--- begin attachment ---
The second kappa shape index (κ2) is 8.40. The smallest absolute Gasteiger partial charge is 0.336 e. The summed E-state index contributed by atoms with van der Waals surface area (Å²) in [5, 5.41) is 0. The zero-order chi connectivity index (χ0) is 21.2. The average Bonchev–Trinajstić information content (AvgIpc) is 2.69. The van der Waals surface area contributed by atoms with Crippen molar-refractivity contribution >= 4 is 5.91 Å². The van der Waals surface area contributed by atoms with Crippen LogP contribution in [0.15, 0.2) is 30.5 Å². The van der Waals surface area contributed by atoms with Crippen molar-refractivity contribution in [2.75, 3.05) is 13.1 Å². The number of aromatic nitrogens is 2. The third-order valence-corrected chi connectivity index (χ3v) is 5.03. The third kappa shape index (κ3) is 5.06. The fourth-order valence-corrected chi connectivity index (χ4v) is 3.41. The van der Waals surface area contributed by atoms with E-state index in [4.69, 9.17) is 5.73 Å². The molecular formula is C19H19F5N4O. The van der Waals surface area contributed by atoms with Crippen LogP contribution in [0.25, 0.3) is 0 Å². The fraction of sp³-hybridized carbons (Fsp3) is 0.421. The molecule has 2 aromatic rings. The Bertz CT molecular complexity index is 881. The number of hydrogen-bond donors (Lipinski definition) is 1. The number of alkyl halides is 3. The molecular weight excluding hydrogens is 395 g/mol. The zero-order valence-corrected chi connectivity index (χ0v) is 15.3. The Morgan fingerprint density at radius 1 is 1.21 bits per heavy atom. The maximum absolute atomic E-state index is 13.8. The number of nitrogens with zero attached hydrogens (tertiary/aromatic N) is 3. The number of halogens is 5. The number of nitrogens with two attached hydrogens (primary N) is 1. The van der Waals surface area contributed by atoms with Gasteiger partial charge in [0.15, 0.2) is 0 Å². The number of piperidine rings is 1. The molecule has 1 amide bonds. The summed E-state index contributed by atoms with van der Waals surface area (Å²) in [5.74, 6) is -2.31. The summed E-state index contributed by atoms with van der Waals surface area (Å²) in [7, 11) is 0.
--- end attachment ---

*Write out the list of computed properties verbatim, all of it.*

The second kappa shape index (κ2) is 8.40. The smallest absolute Gasteiger partial charge is 0.336 e. The summed E-state index contributed by atoms with van der Waals surface area (Å²) in [5, 5.41) is 0. The zero-order chi connectivity index (χ0) is 21.2. The average Bonchev–Trinajstić information content (AvgIpc) is 2.69. The van der Waals surface area contributed by atoms with Crippen molar-refractivity contribution >= 4 is 5.91 Å². The van der Waals surface area contributed by atoms with Crippen LogP contribution in [0.15, 0.2) is 30.5 Å². The van der Waals surface area contributed by atoms with Crippen molar-refractivity contribution in [2.75, 3.05) is 13.1 Å². The number of aromatic nitrogens is 2. The third-order valence-corrected chi connectivity index (χ3v) is 5.03. The third kappa shape index (κ3) is 5.06. The fourth-order valence-corrected chi connectivity index (χ4v) is 3.41. The van der Waals surface area contributed by atoms with E-state index in [4.69, 9.17) is 5.73 Å². The molecular formula is C19H19F5N4O. The van der Waals surface area contributed by atoms with Crippen LogP contribution in [0.25, 0.3) is 0 Å². The fraction of sp³-hybridized carbons (Fsp3) is 0.421. The molecule has 2 aromatic rings. The Bertz CT molecular complexity index is 881. The number of hydrogen-bond donors (Lipinski definition) is 1. The number of alkyl halides is 3. The molecular weight excluding hydrogens is 395 g/mol. The zero-order valence-corrected chi connectivity index (χ0v) is 15.3. The Morgan fingerprint density at radius 1 is 1.21 bits per heavy atom. The maximum absolute atomic E-state index is 13.8. The number of nitrogens with zero attached hydrogens (tertiary/aromatic N) is 3. The number of halogens is 5. The number of nitrogens with two attached hydrogens (primary N) is 1. The van der Waals surface area contributed by atoms with Gasteiger partial charge in [0.15, 0.2) is 0 Å². The number of piperidine rings is 1. The molecule has 1 amide bonds. The summed E-state index contributed by atoms with van der Waals surface area (Å²) in [5.74, 6) is -2.31. The summed E-state index contributed by atoms with van der Waals surface area (Å²) in [7, 11) is 0.